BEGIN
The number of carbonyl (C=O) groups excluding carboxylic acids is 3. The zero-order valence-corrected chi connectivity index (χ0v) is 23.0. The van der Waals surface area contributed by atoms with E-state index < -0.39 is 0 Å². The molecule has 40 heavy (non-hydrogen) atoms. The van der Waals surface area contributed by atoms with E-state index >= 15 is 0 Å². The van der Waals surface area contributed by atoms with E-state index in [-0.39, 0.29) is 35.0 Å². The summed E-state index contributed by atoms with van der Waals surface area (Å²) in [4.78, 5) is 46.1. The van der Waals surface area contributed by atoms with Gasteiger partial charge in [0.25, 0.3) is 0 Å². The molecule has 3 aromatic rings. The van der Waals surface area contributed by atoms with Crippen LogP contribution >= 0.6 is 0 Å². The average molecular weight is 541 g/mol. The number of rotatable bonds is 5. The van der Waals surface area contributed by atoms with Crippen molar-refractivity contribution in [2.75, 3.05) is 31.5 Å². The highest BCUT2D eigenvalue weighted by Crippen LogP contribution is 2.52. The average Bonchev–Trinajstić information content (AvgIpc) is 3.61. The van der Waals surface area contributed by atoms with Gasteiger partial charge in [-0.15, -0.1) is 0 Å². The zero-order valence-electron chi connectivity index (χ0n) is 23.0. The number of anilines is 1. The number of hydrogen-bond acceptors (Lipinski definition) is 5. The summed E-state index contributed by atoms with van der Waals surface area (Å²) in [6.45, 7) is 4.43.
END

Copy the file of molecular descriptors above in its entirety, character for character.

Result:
The number of carbonyl (C=O) groups excluding carboxylic acids is 3. The zero-order valence-corrected chi connectivity index (χ0v) is 23.0. The van der Waals surface area contributed by atoms with E-state index < -0.39 is 0 Å². The molecule has 40 heavy (non-hydrogen) atoms. The van der Waals surface area contributed by atoms with E-state index >= 15 is 0 Å². The van der Waals surface area contributed by atoms with E-state index in [-0.39, 0.29) is 35.0 Å². The summed E-state index contributed by atoms with van der Waals surface area (Å²) in [4.78, 5) is 46.1. The van der Waals surface area contributed by atoms with Gasteiger partial charge in [0.25, 0.3) is 0 Å². The molecule has 3 aromatic rings. The van der Waals surface area contributed by atoms with Crippen LogP contribution >= 0.6 is 0 Å². The average molecular weight is 541 g/mol. The number of rotatable bonds is 5. The van der Waals surface area contributed by atoms with Crippen molar-refractivity contribution in [2.75, 3.05) is 31.5 Å². The highest BCUT2D eigenvalue weighted by Crippen LogP contribution is 2.52. The average Bonchev–Trinajstić information content (AvgIpc) is 3.61. The van der Waals surface area contributed by atoms with Gasteiger partial charge in [-0.15, -0.1) is 0 Å². The zero-order valence-electron chi connectivity index (χ0n) is 23.0. The number of anilines is 1. The number of hydrogen-bond acceptors (Lipinski definition) is 5. The summed E-state index contributed by atoms with van der Waals surface area (Å²) in [6.45, 7) is 4.43.